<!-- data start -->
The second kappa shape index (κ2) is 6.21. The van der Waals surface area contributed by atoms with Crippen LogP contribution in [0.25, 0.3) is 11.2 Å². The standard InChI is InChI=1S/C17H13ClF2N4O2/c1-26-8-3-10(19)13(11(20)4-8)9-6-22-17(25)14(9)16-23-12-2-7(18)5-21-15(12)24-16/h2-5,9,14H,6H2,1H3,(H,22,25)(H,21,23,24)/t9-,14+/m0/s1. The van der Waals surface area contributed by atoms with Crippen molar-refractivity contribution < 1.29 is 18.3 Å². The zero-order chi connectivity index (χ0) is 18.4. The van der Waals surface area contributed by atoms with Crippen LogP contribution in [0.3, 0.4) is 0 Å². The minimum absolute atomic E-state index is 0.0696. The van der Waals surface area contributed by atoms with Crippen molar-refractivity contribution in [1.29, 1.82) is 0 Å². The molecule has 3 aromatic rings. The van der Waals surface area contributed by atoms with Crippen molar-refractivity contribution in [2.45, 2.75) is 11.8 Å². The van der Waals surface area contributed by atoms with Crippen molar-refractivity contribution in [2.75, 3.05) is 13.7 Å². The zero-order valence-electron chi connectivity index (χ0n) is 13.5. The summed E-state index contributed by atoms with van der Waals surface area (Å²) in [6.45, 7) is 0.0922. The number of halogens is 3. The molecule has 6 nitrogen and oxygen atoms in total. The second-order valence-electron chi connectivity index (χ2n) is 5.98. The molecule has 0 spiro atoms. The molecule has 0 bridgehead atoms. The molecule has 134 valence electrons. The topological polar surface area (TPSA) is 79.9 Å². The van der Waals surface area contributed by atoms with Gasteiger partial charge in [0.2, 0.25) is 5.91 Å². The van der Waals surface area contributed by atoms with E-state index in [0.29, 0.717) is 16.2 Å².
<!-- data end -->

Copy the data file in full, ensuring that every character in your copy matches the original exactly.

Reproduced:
The second kappa shape index (κ2) is 6.21. The van der Waals surface area contributed by atoms with Crippen LogP contribution in [0.25, 0.3) is 11.2 Å². The standard InChI is InChI=1S/C17H13ClF2N4O2/c1-26-8-3-10(19)13(11(20)4-8)9-6-22-17(25)14(9)16-23-12-2-7(18)5-21-15(12)24-16/h2-5,9,14H,6H2,1H3,(H,22,25)(H,21,23,24)/t9-,14+/m0/s1. The van der Waals surface area contributed by atoms with Crippen molar-refractivity contribution < 1.29 is 18.3 Å². The zero-order chi connectivity index (χ0) is 18.4. The van der Waals surface area contributed by atoms with Crippen LogP contribution in [0.3, 0.4) is 0 Å². The minimum absolute atomic E-state index is 0.0696. The van der Waals surface area contributed by atoms with Crippen molar-refractivity contribution in [1.29, 1.82) is 0 Å². The molecule has 3 aromatic rings. The van der Waals surface area contributed by atoms with Crippen molar-refractivity contribution in [2.45, 2.75) is 11.8 Å². The van der Waals surface area contributed by atoms with Crippen molar-refractivity contribution in [2.75, 3.05) is 13.7 Å². The zero-order valence-electron chi connectivity index (χ0n) is 13.5. The summed E-state index contributed by atoms with van der Waals surface area (Å²) in [6.45, 7) is 0.0922. The number of halogens is 3. The molecule has 6 nitrogen and oxygen atoms in total. The second-order valence-electron chi connectivity index (χ2n) is 5.98. The molecule has 0 spiro atoms. The molecule has 0 bridgehead atoms. The molecule has 134 valence electrons. The topological polar surface area (TPSA) is 79.9 Å². The van der Waals surface area contributed by atoms with Gasteiger partial charge in [0.2, 0.25) is 5.91 Å². The van der Waals surface area contributed by atoms with E-state index in [0.29, 0.717) is 16.2 Å².